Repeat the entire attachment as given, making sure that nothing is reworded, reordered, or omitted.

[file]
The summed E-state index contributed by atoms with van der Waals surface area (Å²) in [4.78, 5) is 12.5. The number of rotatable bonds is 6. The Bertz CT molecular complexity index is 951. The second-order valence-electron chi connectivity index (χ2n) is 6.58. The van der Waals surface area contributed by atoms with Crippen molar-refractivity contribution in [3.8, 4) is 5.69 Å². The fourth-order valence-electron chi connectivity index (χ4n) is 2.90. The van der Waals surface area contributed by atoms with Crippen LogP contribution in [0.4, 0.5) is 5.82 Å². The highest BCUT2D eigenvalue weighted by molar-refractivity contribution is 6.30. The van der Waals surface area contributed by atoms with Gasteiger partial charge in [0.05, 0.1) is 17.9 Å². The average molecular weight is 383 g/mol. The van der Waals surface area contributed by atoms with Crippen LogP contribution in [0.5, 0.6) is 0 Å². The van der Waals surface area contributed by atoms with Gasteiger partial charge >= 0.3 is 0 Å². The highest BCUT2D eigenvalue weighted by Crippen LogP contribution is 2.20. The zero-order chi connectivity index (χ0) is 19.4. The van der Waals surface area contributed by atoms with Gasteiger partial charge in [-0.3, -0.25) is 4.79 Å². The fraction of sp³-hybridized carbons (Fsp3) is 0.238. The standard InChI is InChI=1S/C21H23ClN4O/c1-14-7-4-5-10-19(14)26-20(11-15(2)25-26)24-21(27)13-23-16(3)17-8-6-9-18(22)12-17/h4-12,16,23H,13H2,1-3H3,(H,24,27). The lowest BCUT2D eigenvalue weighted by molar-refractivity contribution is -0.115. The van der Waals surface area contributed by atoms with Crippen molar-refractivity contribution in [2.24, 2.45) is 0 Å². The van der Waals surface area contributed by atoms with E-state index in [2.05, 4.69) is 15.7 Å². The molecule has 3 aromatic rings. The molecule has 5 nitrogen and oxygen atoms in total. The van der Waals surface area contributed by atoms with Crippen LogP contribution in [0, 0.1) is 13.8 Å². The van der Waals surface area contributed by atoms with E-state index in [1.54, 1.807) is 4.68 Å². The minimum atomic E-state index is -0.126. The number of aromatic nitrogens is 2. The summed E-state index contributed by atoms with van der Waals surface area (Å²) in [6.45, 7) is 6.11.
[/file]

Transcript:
The summed E-state index contributed by atoms with van der Waals surface area (Å²) in [4.78, 5) is 12.5. The number of rotatable bonds is 6. The Bertz CT molecular complexity index is 951. The second-order valence-electron chi connectivity index (χ2n) is 6.58. The van der Waals surface area contributed by atoms with Crippen molar-refractivity contribution in [3.8, 4) is 5.69 Å². The fourth-order valence-electron chi connectivity index (χ4n) is 2.90. The van der Waals surface area contributed by atoms with Crippen LogP contribution in [0.4, 0.5) is 5.82 Å². The highest BCUT2D eigenvalue weighted by molar-refractivity contribution is 6.30. The van der Waals surface area contributed by atoms with Gasteiger partial charge in [0.05, 0.1) is 17.9 Å². The average molecular weight is 383 g/mol. The van der Waals surface area contributed by atoms with Crippen LogP contribution in [0.5, 0.6) is 0 Å². The van der Waals surface area contributed by atoms with Gasteiger partial charge >= 0.3 is 0 Å². The highest BCUT2D eigenvalue weighted by Crippen LogP contribution is 2.20. The zero-order chi connectivity index (χ0) is 19.4. The van der Waals surface area contributed by atoms with Gasteiger partial charge in [-0.3, -0.25) is 4.79 Å². The fraction of sp³-hybridized carbons (Fsp3) is 0.238. The standard InChI is InChI=1S/C21H23ClN4O/c1-14-7-4-5-10-19(14)26-20(11-15(2)25-26)24-21(27)13-23-16(3)17-8-6-9-18(22)12-17/h4-12,16,23H,13H2,1-3H3,(H,24,27). The lowest BCUT2D eigenvalue weighted by molar-refractivity contribution is -0.115. The van der Waals surface area contributed by atoms with Crippen molar-refractivity contribution in [2.24, 2.45) is 0 Å². The van der Waals surface area contributed by atoms with E-state index in [2.05, 4.69) is 15.7 Å². The molecule has 3 aromatic rings. The molecule has 5 nitrogen and oxygen atoms in total. The van der Waals surface area contributed by atoms with Crippen LogP contribution in [0, 0.1) is 13.8 Å². The van der Waals surface area contributed by atoms with E-state index in [1.54, 1.807) is 4.68 Å². The minimum atomic E-state index is -0.126. The number of aromatic nitrogens is 2. The summed E-state index contributed by atoms with van der Waals surface area (Å²) in [6.45, 7) is 6.11.